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How to Protect Newborns in Cold Weather

The winter months are coming, and you may be wondering how to protect your newborn in cold weather. How can you keep them.
How to Protect Newborns in Cold Weather

The winter months are coming, and you may be wondering how to protect your newborn in cold weather. How can you keep them warm but still allow them to breathe correctly?

How should they dress for the season? Parents must take care of their children, no matter what their age. Here are some tips on how to protect your newborn in cold weather!

– How to dress your newborn in cold weather

– How to keep them warm without overheating them

– How to allow their breathing unimpeded with a scarf or other article of clothing that covers the nose and mouth. If you don’t have one, use a blanket instead! This is because scarves can cover too much airflow.

It’s also important not to place hats on infants’ heads before they are six months old since it isn’t necessary for warmth until then. Hats should be used only when babies need protection from the sun, which usually starts around age three weeks.

Headbands are an alternative if you want something covering the forehead but still allowing airflow and blocking eyesight!

Dress your baby in layers

“If you are comfortable with a jacket on top of your clothes, you should have your baby in a jacket or snowsuit and a blanket,” says Molly Broder, M.D., a pediatrician at the Children’s Hospital at Montefiore Medical Center in the Bronx, New York.

Dressing your infant in layers allows you to adjust to her needs. “The bottom layer can be snugs, like leggings and a bodysuit. On top of that, you can put another layer of pants and a long sleeve shirt. Finish up with a jacket, hat, mittens, and warm booties to keep hands and feet warm,” says Dr. Broder. Choose breathable fabrics such as cotton and muslin so you can take clothes on and off as needed.

Ditch the coat in the car

Taking off your baby’s coat in the car may seem counterintuitive. But the problem with that cute puffy coat is if there’s too much material between the baby and the car seat straps, the material could compress during an accident, leaving space for your baby to become unsecured.

“Coats are unsafe because you need to loosen the car seat harness to accommodate them, but in a crash, they can compress, leaving a big gap between the harness and child, upping her chance of injury,” explains Rallied McAllister, M.D., of Lexington, Kentucky, coauthor of The Mommy M.D. Guide to Your Baby’s First Year.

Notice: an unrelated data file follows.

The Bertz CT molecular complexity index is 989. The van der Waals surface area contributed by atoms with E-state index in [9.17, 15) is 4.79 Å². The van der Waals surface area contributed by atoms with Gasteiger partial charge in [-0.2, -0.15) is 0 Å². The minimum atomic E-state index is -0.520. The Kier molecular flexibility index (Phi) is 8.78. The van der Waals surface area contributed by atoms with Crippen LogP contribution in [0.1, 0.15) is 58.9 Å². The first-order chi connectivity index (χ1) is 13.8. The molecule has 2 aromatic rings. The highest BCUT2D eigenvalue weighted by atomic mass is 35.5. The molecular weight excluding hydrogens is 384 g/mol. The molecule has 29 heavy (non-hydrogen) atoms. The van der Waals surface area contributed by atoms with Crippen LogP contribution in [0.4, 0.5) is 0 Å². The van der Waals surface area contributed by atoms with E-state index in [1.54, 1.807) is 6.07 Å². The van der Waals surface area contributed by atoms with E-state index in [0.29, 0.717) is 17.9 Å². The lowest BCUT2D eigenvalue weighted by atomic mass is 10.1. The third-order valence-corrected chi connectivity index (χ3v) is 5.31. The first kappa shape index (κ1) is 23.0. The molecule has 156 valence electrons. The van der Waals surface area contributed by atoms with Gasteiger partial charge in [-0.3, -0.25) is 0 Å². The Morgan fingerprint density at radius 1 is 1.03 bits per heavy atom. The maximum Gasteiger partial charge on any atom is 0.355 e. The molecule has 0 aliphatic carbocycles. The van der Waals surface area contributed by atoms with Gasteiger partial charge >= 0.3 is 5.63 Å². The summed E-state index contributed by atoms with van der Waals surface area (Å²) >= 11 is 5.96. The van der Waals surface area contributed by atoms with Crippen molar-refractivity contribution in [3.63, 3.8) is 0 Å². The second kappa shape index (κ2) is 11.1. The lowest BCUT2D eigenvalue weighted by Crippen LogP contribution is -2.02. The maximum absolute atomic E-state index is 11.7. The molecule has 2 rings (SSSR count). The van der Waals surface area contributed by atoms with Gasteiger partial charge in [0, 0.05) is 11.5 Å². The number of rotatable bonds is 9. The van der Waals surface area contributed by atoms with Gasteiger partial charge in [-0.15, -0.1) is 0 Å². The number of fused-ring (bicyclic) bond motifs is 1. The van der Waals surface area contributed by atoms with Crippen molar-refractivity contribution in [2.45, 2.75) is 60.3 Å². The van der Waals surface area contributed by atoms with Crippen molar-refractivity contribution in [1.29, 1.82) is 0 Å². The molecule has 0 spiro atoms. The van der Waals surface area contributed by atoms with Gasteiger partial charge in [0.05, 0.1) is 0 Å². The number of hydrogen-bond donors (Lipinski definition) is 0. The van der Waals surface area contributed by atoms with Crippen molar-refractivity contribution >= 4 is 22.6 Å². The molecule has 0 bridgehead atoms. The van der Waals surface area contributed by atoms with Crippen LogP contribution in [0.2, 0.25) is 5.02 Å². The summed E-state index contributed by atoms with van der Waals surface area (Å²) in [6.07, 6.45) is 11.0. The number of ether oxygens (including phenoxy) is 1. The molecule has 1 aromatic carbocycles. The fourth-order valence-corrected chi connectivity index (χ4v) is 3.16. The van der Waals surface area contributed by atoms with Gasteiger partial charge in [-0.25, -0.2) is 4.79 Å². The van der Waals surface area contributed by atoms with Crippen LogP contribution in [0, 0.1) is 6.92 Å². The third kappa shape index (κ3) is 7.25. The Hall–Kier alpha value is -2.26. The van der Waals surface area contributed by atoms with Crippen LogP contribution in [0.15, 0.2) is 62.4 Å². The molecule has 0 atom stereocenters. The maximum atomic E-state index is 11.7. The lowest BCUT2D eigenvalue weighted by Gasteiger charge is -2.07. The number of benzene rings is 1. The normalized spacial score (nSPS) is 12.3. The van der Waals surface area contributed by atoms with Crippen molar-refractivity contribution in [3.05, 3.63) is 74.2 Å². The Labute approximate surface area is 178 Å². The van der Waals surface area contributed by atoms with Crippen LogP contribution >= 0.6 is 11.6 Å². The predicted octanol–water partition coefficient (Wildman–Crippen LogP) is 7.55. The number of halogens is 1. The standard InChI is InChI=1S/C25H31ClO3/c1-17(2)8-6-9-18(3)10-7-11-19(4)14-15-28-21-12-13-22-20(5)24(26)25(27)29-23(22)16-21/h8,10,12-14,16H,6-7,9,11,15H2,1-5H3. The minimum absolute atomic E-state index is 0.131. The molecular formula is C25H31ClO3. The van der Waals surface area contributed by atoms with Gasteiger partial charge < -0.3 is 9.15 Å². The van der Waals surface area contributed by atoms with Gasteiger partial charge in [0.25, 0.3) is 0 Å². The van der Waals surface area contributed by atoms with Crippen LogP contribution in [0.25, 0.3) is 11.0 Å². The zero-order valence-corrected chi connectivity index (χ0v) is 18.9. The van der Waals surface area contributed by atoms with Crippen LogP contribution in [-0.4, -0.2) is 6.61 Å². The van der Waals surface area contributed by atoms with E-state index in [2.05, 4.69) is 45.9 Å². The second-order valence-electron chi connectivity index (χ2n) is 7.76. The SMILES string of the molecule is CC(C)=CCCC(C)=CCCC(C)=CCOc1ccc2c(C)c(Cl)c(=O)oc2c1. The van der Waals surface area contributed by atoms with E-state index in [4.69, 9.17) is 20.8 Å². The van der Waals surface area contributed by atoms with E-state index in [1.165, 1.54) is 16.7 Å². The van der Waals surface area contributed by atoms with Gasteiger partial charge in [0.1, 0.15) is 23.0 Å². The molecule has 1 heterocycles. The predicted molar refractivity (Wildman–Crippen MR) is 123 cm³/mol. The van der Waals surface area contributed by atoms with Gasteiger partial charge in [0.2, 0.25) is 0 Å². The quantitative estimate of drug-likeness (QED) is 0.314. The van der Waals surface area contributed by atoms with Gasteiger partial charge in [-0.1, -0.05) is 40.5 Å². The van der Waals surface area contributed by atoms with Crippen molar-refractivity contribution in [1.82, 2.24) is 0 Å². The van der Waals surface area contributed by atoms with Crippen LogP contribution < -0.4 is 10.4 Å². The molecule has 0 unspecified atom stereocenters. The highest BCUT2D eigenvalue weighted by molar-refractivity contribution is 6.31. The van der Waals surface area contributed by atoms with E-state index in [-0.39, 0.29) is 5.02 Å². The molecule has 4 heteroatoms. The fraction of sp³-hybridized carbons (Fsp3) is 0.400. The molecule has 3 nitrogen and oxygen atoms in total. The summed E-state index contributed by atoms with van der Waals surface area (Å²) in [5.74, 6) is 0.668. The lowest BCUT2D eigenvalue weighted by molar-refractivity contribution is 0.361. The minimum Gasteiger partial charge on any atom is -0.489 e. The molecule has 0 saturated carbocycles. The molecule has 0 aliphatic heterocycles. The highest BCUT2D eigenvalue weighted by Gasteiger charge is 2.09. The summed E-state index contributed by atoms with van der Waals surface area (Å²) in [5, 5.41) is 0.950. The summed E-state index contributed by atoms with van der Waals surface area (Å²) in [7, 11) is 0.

“We’re trying to find a happy medium of keeping the baby warm while still being safe,” says Dr. McAllister. “It’s not beneficial for babies when they overheat.

” As such, you should dress your child in layers that can be peeled off with ease during car rides-think long johns and leggings under tights or jeans, followed by an outer layer like a coat or snowsuit (investing in some slimmer fitting ones may make things easier).

Don’t forget accessories! Hats are good because infants’ heads are one of their only sources of heat loss; if there is no hat available at the moment, use blankets instead as scarves could cover too much airflow. And lastly, keep the headband to protect the forehead but still allow airflow and won’t block eyesight!

Bundle up for a tour outside.

If the temperature or wind chill dips below freezing, or if nonfreezing temperatures are mixed with wind or rain, keep your little one inside except for brief excursions, like to and from the car. If it’s not arctic outdoors, dress him in a winter jacket, a hat that covers his ears, mittens, and a stroller blanket or bunting.

“Check your baby often for signs of discomfort. If his face gets red, his skin is warm, and he’s fussy, he’s probably overheated. If he’s fussy and teary-eyed, and his skin is cold to the touch, he’s probably not bundled up enough,” says Dr. McAllister.

Wear your baby for warmth

Carriers are a great way to use your body heat to provide extra coziness for the baby in the cold weather—but then he probably doesn’t need that extra sweater. Even so, “always keep their head and feet covered as that is how they lose heat,” says Dr. Montague.

As always, when you’re wearing your baby, make sure his face is not pressed against your chest or clothing (especially when you’re donning a winter jacket) to keep his airway free. “And be careful of ice and slipping and falling yourself,” adds Dr. Montague.

Be careful when covering your baby’s stroller

In an abundance of caution, you might want to throw a blanket over your baby’s stroller or protect it with those old-fashioned plastic covers. But Dr. Montague warns that this could compromise the airflow to your baby inside.

“Many strollers have covers especially fitted to that brand to allow appropriate air circulation,” suggests Dr. Broder. “Otherwise, put your baby in a jacket, hat, mittens, and booties, and then tuck her under a blanket to chest level to keep her warm and snuggly in the stroller.” If you can, try to walk against the wind.

Keep the indoor temperature right

You may be worried about the baby being too cold, but too much indoor heat can also be a problem. “Indoor heating has low humidity, and it’s that lack of moisture in the air that can dry your baby’s delicate skin,” says Dr. Puttgen.